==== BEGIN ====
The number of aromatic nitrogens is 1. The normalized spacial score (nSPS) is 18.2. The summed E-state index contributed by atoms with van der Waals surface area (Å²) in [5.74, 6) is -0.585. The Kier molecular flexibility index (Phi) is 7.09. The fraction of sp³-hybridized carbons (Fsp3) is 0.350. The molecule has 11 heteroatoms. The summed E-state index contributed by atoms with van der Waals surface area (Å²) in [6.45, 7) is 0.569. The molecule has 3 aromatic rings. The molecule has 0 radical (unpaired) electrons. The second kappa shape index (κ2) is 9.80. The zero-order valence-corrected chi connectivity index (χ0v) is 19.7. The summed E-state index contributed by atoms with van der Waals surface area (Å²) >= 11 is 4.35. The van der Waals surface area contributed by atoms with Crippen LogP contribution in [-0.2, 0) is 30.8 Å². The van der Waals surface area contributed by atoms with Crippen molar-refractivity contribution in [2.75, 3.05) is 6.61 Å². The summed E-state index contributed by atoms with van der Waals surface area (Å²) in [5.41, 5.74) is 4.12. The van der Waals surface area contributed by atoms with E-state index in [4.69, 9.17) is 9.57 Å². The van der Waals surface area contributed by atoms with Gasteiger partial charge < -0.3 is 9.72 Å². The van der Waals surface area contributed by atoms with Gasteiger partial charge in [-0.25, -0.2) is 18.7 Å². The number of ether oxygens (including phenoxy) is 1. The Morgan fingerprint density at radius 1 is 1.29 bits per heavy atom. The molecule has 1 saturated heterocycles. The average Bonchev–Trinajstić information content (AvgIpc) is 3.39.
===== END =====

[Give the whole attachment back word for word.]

The number of aromatic nitrogens is 1. The normalized spacial score (nSPS) is 18.2. The summed E-state index contributed by atoms with van der Waals surface area (Å²) in [5.74, 6) is -0.585. The Kier molecular flexibility index (Phi) is 7.09. The fraction of sp³-hybridized carbons (Fsp3) is 0.350. The molecule has 11 heteroatoms. The summed E-state index contributed by atoms with van der Waals surface area (Å²) in [6.45, 7) is 0.569. The molecule has 3 aromatic rings. The molecule has 0 radical (unpaired) electrons. The second kappa shape index (κ2) is 9.80. The zero-order valence-corrected chi connectivity index (χ0v) is 19.7. The summed E-state index contributed by atoms with van der Waals surface area (Å²) >= 11 is 4.35. The van der Waals surface area contributed by atoms with Crippen LogP contribution in [-0.2, 0) is 30.8 Å². The van der Waals surface area contributed by atoms with Crippen molar-refractivity contribution in [2.75, 3.05) is 6.61 Å². The summed E-state index contributed by atoms with van der Waals surface area (Å²) in [5.41, 5.74) is 4.12. The van der Waals surface area contributed by atoms with E-state index in [4.69, 9.17) is 9.57 Å². The van der Waals surface area contributed by atoms with Gasteiger partial charge < -0.3 is 9.72 Å². The van der Waals surface area contributed by atoms with Gasteiger partial charge in [-0.25, -0.2) is 18.7 Å². The number of ether oxygens (including phenoxy) is 1. The Morgan fingerprint density at radius 1 is 1.29 bits per heavy atom. The molecule has 1 saturated heterocycles. The average Bonchev–Trinajstić information content (AvgIpc) is 3.39.